I just saw that the movie Sideways was on TV. I loved the movie when I saw it in the theaters. I think I have the DVD. The film’s always stuck with me though I haven’t seen it in a decade. Below is the key part of the scene that stuck with me the most (the lead up portion of the scene is here):
Ever since I saw this scene it has led me to regularly meditate on the temporality of all our relationships. We ordinarily think of the people we know as the people we know without dwelling on how much about how we relate to them and understand them is influenced by exactly where we each happen to be in our lives when we’re in each other’s lives. Had I met my professor as a colleague or as my student how different would it be? Or reversing it, had I met my student as my professor or as my lawyer or at a party when they were my age, how different would we be to each other?
Or what if I met some person in a bar as a stranger or introduced as a friend’s partner or as a clerk in a store? What if this person and I had grown up together? What if we had crossed paths first at 5, at 9, at 18, at 27, at 36, at 45, at 54, etc. What if we interacted as patient and medical professional? What if they met me at my lowest moment or at my highest? What if we spent our teens together and drifted apart or discovered each other in our sixties? What if we traversed decades together or just happened to spend one wordless flight seated next to each other, or spent just one day hitting it off and then never saw each other again. Where you leave off with someone matters too. Just think of how frozen in a particular time and place someone from your past can be while someone else only knows them as the present. And someone yet still will only discover them as old and gray and hard to conceive of as young.
Or could you imagine being Marty McFly and meeting your mom or your dad, each of you as teenagers? What about if you got to be friends as parents in your thirties at the same time?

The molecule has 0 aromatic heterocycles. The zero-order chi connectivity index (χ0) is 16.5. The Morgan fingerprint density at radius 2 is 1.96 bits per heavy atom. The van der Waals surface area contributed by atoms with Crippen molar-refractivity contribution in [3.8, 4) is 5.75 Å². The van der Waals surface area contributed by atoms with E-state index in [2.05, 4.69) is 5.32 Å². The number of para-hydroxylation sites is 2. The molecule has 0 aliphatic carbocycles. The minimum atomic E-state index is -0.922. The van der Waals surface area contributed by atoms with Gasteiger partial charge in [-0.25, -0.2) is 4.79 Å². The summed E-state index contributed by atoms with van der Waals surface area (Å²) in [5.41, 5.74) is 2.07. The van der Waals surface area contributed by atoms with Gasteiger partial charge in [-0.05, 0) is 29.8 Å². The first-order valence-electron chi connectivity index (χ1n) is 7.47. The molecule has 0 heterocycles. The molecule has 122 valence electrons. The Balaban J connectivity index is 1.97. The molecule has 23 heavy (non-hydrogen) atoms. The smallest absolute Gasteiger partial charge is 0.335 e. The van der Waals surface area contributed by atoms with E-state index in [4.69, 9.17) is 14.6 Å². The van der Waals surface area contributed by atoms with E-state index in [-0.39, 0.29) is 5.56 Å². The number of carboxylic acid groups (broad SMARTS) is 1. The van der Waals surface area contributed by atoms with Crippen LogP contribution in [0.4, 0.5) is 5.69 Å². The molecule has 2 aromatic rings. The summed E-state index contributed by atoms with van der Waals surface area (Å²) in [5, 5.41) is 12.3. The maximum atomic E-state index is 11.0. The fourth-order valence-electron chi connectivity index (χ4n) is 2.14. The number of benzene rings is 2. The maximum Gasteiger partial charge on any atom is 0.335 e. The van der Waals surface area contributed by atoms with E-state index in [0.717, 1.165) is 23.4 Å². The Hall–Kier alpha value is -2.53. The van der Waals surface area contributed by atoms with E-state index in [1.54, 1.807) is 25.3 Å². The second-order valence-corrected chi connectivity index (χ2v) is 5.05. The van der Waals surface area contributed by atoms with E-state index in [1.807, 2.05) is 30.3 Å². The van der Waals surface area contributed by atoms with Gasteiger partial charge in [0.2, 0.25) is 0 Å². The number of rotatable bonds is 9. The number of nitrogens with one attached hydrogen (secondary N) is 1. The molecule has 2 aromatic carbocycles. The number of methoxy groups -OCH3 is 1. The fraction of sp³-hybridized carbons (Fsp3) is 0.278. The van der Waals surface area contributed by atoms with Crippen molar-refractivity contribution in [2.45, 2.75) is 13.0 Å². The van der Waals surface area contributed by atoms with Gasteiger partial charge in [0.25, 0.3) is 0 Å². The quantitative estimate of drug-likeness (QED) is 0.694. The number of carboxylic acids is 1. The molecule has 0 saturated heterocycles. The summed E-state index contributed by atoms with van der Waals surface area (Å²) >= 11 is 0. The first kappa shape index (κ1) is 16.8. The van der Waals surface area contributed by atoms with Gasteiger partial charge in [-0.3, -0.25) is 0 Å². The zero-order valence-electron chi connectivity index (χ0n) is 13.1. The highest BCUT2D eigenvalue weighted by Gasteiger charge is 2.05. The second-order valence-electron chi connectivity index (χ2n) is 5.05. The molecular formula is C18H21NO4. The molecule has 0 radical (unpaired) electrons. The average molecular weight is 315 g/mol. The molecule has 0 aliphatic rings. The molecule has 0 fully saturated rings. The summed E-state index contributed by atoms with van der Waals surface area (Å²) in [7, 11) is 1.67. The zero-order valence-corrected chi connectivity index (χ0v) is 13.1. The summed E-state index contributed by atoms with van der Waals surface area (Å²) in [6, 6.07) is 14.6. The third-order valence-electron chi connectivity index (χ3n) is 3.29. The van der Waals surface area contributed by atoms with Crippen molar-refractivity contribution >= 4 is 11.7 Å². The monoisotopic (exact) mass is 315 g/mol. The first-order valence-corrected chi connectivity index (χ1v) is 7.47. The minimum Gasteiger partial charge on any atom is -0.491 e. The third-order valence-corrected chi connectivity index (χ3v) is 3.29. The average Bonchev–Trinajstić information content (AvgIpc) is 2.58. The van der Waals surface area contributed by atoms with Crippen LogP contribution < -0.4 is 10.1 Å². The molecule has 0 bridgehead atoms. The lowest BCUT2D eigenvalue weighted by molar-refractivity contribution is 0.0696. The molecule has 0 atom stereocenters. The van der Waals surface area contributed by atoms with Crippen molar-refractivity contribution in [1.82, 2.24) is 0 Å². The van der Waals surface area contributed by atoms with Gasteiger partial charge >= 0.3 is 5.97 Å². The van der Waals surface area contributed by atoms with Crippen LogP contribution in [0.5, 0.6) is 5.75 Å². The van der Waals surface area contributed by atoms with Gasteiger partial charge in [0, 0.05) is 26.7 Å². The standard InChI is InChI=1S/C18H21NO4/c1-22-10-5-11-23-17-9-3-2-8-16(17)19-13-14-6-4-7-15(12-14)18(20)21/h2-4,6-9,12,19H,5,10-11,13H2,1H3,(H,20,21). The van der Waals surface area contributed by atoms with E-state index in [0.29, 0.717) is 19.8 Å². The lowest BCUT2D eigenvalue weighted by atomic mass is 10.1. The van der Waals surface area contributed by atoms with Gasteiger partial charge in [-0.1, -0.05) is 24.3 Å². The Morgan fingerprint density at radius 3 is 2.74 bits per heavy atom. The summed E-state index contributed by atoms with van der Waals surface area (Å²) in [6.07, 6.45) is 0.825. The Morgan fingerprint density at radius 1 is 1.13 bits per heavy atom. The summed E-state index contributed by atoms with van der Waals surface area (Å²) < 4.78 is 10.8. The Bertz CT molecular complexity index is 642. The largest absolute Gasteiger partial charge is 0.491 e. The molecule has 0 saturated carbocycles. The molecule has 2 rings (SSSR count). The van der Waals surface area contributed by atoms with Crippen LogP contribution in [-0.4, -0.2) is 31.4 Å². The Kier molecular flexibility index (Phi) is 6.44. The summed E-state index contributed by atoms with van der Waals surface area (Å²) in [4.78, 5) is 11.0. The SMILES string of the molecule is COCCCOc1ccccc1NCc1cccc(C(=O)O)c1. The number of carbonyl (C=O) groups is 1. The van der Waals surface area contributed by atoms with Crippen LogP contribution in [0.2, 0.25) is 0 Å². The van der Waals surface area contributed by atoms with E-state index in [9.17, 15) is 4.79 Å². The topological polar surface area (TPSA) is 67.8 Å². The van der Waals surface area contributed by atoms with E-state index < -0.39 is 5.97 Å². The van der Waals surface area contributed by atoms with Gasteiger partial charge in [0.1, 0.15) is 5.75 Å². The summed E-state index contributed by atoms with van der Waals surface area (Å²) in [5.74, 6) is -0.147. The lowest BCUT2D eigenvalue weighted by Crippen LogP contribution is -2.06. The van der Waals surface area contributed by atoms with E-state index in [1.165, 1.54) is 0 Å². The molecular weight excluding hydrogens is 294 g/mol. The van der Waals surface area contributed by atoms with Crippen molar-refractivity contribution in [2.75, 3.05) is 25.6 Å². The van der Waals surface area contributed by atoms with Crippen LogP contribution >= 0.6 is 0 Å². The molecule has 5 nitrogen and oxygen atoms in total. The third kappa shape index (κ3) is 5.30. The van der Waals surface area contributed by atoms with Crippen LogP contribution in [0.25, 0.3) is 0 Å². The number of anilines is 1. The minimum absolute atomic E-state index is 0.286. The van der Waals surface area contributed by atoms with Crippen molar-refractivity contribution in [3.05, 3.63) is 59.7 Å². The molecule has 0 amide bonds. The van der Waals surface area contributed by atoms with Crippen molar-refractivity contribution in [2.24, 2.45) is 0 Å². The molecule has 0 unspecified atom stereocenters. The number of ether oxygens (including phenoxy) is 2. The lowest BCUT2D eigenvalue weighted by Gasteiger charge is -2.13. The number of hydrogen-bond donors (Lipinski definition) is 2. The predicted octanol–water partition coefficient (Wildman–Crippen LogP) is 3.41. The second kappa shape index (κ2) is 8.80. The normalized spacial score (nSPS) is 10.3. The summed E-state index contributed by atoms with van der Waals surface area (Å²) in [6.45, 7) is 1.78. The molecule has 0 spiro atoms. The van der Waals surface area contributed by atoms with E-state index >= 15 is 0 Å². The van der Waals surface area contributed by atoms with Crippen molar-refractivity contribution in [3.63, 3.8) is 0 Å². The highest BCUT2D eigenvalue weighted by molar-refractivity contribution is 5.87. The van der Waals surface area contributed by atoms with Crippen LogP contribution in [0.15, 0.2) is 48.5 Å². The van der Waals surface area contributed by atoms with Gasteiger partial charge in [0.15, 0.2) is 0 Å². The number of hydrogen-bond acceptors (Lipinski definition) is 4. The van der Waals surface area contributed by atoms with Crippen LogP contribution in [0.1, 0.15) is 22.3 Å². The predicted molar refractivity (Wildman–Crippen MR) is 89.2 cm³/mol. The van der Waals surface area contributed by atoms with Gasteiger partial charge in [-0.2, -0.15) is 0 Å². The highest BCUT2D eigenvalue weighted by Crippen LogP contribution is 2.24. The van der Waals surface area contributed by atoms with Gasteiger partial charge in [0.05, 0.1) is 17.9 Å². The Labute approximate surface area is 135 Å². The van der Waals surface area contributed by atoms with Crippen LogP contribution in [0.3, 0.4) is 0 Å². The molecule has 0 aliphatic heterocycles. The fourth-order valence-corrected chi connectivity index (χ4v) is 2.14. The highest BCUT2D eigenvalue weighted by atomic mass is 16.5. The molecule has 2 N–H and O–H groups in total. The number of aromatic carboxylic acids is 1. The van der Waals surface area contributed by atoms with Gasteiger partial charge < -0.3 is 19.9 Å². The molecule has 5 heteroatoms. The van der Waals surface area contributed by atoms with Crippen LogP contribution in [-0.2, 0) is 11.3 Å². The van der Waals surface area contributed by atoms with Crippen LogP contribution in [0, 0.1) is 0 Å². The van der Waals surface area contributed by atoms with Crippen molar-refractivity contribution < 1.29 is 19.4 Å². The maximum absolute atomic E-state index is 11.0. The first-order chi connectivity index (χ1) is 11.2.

Each of our selves, at every point in time, is in flux. Our selves are constructed by our history to that point and our present circumstances, and even at any given moment of time they are fluctuating across numerous roles and relationships we inhabit. And that means we are a different person to discover depending not only on when we meet each other but on how. How we see each other and connect to one another hinges not only on where I am but on where you are. There might be enmity meeting one way where there would be the deepest of friendships meeting another way.
Since I spend a lot of time thinking about deconversions, I always marvel at just how many of my readers and my friends were still Christians deep into my atheist years—even after I started this blog. I sometimes long for a way to know what it would have been like to be Christians with them. I sometimes wish we could experience the argument too. Either me as a believer and they as the atheist or vice versa. And some of the people I feel the most profound bond with are those I really was a believer with and really am now an atheist with. People who I could relate to on both sides of ourselves, who lived through two contrasting eras the same.
Isn’t it amazing, whoever you are reading this–whether we only know each other through this medium or know each other in many ways or still might some day in the future–to think of just how many different ways you and I might have discovered or known each other were the wrinkles of time and place just a little bit different?